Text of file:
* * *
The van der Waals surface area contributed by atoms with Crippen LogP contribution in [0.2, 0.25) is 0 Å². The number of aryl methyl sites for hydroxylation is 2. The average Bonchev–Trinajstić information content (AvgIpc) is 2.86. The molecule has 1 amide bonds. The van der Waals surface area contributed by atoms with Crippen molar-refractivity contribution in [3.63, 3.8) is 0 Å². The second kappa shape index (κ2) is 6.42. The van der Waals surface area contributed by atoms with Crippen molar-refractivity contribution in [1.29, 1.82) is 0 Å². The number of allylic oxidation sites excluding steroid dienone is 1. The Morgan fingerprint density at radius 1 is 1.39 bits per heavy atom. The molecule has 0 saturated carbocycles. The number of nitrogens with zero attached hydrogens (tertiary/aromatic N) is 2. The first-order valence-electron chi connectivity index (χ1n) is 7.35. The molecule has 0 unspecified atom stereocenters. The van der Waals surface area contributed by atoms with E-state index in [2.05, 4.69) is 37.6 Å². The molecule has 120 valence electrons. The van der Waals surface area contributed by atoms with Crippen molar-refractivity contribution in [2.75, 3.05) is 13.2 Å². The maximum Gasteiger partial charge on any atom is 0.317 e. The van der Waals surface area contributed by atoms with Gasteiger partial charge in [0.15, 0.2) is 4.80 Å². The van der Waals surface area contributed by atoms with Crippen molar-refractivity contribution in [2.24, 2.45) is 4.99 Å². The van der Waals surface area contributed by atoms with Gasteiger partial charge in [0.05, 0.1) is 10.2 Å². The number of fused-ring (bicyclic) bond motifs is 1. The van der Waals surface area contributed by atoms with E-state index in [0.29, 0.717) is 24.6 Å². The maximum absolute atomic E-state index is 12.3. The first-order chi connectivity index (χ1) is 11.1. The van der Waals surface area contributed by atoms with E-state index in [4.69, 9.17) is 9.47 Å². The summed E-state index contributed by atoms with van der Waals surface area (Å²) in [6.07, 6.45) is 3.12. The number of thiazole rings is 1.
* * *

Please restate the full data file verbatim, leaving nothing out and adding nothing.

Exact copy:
The van der Waals surface area contributed by atoms with Crippen LogP contribution in [0.2, 0.25) is 0 Å². The number of aryl methyl sites for hydroxylation is 2. The average Bonchev–Trinajstić information content (AvgIpc) is 2.86. The molecule has 1 amide bonds. The van der Waals surface area contributed by atoms with Crippen molar-refractivity contribution in [3.63, 3.8) is 0 Å². The second kappa shape index (κ2) is 6.42. The van der Waals surface area contributed by atoms with Crippen molar-refractivity contribution in [1.29, 1.82) is 0 Å². The number of allylic oxidation sites excluding steroid dienone is 1. The Morgan fingerprint density at radius 1 is 1.39 bits per heavy atom. The molecule has 0 saturated carbocycles. The number of nitrogens with zero attached hydrogens (tertiary/aromatic N) is 2. The first-order valence-electron chi connectivity index (χ1n) is 7.35. The molecule has 0 unspecified atom stereocenters. The van der Waals surface area contributed by atoms with E-state index in [2.05, 4.69) is 37.6 Å². The molecule has 120 valence electrons. The van der Waals surface area contributed by atoms with Crippen molar-refractivity contribution in [2.75, 3.05) is 13.2 Å². The maximum Gasteiger partial charge on any atom is 0.317 e. The van der Waals surface area contributed by atoms with Gasteiger partial charge in [0.15, 0.2) is 4.80 Å². The van der Waals surface area contributed by atoms with Crippen molar-refractivity contribution in [2.24, 2.45) is 4.99 Å². The van der Waals surface area contributed by atoms with Gasteiger partial charge in [0.05, 0.1) is 10.2 Å². The number of fused-ring (bicyclic) bond motifs is 1. The van der Waals surface area contributed by atoms with E-state index in [0.29, 0.717) is 24.6 Å². The maximum absolute atomic E-state index is 12.3. The first-order chi connectivity index (χ1) is 11.1. The van der Waals surface area contributed by atoms with E-state index in [4.69, 9.17) is 9.47 Å². The summed E-state index contributed by atoms with van der Waals surface area (Å²) in [6.07, 6.45) is 3.12. The number of thiazole rings is 1.